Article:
Of the myriad of approaches to the treatment of autism spectrum disorders, Applied Behaviour Analysis (ABA) has the most research support. It is not perfect, and its imperfection is highlighted by the inadequate training of many, if not most of its practitioners. Autism is a burgeoning conditionin some locations, it is estimated to affect one in every seventy-five childrenand the numbers of instructor-therapists required to meet their need for treatment is ensuring that many enter the field with inadequate training. Of course, lack of training is not unique to practitioners of ABA; the entire field is struggling to keep up to the demand for services. A related and perhaps as serious a problem is the narrowness of vision that most practitioners bring to the enterprise. ABA has been defined as the process of systematically applying interventions based upon the principles of learning theory to improve socially significant behaviors to a meaningful degree, and to demonstrate that the interventions employed are responsible for the improvement in behavior (Baer, Wolf, and Risley, 1968). Being based on the past hundred years of research into how learning works, ABA has universal applicationit can be applied to any developmental issue. Unfortunately, while any concept can be defined in behavioral terms, you only have to ask yourself, What will I use as an indicator of _______? It tends to get applied primarily to those developmental issues that are easiest to define in behavioral terms. On the other hand, most nonABA approaches have relatively little scientific support. This brief introduction to teaching children with autism is intended to serve as a primer for both instructor-therapists and parents alike. Hopefully, it will also move the field beyond the narrow focus that it has enjoyed for the past few decades.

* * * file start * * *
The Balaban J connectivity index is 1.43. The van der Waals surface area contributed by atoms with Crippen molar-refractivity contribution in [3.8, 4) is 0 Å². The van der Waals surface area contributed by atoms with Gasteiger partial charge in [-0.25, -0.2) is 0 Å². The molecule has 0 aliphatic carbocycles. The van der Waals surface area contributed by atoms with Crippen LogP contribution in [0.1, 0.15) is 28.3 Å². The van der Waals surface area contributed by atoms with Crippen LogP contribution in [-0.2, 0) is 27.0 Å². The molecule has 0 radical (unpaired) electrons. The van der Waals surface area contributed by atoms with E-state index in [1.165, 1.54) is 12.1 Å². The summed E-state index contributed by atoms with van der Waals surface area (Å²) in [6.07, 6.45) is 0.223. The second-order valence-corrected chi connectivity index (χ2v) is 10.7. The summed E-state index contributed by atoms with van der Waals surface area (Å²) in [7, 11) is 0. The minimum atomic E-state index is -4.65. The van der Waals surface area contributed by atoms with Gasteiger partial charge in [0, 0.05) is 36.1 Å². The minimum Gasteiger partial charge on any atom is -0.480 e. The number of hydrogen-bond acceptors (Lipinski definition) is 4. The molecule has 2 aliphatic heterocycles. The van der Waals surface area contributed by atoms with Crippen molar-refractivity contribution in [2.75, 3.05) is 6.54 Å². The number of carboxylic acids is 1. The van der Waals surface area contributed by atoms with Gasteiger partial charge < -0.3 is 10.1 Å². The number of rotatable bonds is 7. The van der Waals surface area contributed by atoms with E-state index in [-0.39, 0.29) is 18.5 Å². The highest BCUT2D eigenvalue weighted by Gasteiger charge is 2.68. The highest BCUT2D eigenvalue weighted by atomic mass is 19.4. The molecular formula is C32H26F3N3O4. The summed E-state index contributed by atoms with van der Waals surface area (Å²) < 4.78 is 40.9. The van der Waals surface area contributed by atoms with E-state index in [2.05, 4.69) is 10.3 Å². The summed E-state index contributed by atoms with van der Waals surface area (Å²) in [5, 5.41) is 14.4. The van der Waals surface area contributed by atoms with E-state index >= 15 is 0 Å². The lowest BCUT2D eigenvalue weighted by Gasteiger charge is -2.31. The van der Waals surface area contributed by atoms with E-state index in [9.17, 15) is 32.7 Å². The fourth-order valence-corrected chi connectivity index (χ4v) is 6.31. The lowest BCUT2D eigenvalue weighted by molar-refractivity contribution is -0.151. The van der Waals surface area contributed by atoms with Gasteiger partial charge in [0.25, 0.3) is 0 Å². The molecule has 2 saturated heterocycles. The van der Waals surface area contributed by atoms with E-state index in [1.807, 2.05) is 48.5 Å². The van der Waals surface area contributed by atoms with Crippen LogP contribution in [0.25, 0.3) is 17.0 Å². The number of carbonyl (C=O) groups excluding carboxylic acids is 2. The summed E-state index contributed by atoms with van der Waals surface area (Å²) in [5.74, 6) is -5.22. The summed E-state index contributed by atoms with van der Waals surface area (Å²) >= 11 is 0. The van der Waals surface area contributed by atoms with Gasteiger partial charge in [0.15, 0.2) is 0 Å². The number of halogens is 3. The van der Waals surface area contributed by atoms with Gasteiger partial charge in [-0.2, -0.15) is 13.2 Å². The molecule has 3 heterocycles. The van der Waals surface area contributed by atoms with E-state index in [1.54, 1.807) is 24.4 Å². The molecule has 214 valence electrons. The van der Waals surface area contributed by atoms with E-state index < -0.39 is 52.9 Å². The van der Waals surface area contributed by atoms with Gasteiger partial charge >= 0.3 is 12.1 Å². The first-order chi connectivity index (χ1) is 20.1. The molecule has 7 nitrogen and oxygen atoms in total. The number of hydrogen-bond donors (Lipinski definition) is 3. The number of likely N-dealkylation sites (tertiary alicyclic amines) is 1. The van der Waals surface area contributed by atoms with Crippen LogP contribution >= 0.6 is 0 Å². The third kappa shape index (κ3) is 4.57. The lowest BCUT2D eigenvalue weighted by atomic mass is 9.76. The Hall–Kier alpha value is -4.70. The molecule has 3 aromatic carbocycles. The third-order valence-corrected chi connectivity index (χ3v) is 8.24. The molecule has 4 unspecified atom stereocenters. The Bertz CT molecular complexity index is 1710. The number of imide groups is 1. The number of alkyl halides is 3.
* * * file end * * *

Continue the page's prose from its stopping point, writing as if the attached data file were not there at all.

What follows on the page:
This book provides a positive approach to understanding and educating children on the autism spectrum. The book gives greater insight into the perspective and behavior of a child with autism and explores how the child's learning preferences, strengths and interests can be used to facilitate learning and enhance motivation.